Ben Nicholson

1894 – 1982

Born in Denham, Buckinghamshire, Nicholson was the son of the artists William Nicholson and Mabel Pryde. After his studies at the Slade School of Art (1910-11), he spent the following two years in France and Italy, and was in the United States in 1917-18. In London from 1932 to 1939, he made several trips to Paris visiting the studios of Picasso, Braque, Arp, Brancusi and Mondrian. From 1939 to 1958 he lived and worked in Cornwall, before moving to Switzerland. He returned to London in 1974.

Nicholson’s earliest paintings were still lifes influenced by those of his father, where he revealed his poetic feeling for nature, one of the most important elements of his art. Soon he moved away from traditional paintings and in the second decade of 20th century he painted his first abstract work inspired by Cubism and Post Impressionism.

He first exhibited in 1919, at the Grosvenor Gallery and Grafton Galleries. His first one-man show was held at the Twenty-one Gallery, London in 1924. From 1924 to 1935 he was a member of the Seven and Five Society, and in 1933 he joined Unit One, founded by Paul Nash. In 1937 Nicholson, Naum Gabo and the architect Leslie Martin edited Circle: International Survey of Constructive Art. Circle identified Nicholson with a group of like-minded artists and architects who wanted to apply ‘constructivist’ principles to public and private art, advocating mathematical precision, clean lines and an absence of ornament.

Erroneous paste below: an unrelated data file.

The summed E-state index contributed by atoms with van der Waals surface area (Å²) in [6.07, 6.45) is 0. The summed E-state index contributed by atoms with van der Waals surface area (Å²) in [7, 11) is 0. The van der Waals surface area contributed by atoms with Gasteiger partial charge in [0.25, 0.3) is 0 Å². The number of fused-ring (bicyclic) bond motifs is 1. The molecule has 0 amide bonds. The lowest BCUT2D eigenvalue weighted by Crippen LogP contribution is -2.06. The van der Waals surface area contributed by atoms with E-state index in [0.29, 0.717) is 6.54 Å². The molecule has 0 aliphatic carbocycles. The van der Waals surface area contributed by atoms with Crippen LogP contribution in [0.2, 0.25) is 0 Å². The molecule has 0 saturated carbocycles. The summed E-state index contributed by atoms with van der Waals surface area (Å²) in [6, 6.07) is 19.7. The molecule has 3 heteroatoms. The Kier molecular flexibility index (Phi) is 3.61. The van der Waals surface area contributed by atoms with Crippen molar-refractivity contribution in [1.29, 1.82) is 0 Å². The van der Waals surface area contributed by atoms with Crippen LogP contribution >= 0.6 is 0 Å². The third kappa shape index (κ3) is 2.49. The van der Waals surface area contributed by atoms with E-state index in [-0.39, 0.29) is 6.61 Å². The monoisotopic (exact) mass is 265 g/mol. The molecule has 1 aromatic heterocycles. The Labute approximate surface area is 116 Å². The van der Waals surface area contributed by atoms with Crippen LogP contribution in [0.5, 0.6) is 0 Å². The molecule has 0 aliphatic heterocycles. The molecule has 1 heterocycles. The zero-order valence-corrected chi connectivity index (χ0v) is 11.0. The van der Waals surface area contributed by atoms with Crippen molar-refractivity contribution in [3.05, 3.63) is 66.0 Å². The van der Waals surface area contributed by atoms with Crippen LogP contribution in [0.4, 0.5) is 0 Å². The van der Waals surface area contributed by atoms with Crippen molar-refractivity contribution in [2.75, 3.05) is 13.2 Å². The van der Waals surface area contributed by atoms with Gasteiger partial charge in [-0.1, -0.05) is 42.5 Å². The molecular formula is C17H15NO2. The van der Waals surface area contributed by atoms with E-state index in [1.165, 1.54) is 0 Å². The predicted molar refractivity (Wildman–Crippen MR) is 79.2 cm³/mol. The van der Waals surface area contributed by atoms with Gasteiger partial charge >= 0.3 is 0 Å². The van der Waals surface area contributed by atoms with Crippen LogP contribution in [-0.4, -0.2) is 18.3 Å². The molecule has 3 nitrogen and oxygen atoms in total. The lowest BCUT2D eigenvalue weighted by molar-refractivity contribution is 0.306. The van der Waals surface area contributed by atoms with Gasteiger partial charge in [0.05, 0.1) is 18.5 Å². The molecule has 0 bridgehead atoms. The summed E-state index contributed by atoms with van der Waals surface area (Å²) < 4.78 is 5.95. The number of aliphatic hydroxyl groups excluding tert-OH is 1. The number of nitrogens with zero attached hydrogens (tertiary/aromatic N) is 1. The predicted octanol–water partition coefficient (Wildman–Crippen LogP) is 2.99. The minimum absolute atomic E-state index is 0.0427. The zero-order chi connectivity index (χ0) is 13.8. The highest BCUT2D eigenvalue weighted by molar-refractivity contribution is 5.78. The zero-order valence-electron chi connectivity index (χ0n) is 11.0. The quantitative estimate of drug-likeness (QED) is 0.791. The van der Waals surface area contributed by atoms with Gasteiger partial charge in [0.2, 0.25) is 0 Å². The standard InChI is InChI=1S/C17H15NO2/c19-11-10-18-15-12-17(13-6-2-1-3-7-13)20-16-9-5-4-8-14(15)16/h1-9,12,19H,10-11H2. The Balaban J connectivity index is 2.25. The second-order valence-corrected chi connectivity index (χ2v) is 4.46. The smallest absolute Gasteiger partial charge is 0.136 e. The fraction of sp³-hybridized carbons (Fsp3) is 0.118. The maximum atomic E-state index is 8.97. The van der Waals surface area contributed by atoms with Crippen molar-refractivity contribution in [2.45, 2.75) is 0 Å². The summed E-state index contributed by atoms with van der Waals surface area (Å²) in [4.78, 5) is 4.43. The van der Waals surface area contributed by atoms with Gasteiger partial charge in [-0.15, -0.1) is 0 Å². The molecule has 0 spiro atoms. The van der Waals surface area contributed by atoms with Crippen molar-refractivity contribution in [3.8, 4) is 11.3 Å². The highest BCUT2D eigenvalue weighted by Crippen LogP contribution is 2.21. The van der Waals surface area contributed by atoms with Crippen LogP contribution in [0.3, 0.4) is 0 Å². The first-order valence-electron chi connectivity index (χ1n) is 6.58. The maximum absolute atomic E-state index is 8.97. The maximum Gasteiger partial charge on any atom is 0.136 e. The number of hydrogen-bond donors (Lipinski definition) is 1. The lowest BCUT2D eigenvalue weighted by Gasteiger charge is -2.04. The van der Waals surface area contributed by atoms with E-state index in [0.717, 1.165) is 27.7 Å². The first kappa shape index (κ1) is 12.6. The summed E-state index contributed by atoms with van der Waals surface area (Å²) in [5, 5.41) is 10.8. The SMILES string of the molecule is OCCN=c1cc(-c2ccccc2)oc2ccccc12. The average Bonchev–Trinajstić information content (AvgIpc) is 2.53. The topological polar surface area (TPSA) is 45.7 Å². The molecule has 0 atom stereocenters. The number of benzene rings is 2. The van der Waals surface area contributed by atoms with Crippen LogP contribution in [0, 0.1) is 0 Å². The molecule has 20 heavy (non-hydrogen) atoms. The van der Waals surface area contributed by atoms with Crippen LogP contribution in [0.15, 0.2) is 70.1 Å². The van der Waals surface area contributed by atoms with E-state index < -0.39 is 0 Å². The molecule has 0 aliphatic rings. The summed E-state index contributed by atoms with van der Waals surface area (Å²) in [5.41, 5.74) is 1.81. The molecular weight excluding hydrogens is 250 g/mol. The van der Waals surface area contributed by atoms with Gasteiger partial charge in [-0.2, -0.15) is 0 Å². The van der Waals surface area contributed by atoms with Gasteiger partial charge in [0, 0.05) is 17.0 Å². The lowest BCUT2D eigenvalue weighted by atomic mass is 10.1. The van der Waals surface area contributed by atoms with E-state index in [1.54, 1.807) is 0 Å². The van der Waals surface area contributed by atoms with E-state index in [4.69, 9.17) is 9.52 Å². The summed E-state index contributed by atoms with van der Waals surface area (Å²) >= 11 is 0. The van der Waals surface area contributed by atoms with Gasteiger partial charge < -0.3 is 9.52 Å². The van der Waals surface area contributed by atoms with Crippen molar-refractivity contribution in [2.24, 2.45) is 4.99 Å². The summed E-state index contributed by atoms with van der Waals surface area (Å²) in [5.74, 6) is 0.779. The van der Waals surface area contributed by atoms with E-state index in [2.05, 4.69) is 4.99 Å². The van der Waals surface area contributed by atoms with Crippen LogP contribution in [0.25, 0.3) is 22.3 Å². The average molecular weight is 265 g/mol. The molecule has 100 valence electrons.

His later works, perhaps his finest, consist of geometrical abstract paintings composed of rectangles and circles of clear, uniform colours and of carved white reliefs of extraordinary purity, made from wood and synthetic board. In 1952 Nicholson won first prize at the Carnegie International, Pittsburgh. He was awarded the first Guggenheim International painting prize in 1956, and the international prize for painting at the Sao Paulo Bienal in 1957. He received the Order of Merit in 1968. Numerous retrospective exhibitions of his work have been held, including shows at the Venice Biennale and Tate Gallery in 1954-5, Kunsthalle, Berne in 1961, Museum of Fine Arts, Dallas in 1964, Albright-Knox Art Gallery, Buffalo in 1978, and Tate Gallery in 1993-4. Helped by wide international exposure in British Council tours during the 1940s and 1950s and by the championing of the writer Herbert Read, Nicholson’s work came to be seen, with Henry Moore’s, as the quintessence of British modernism.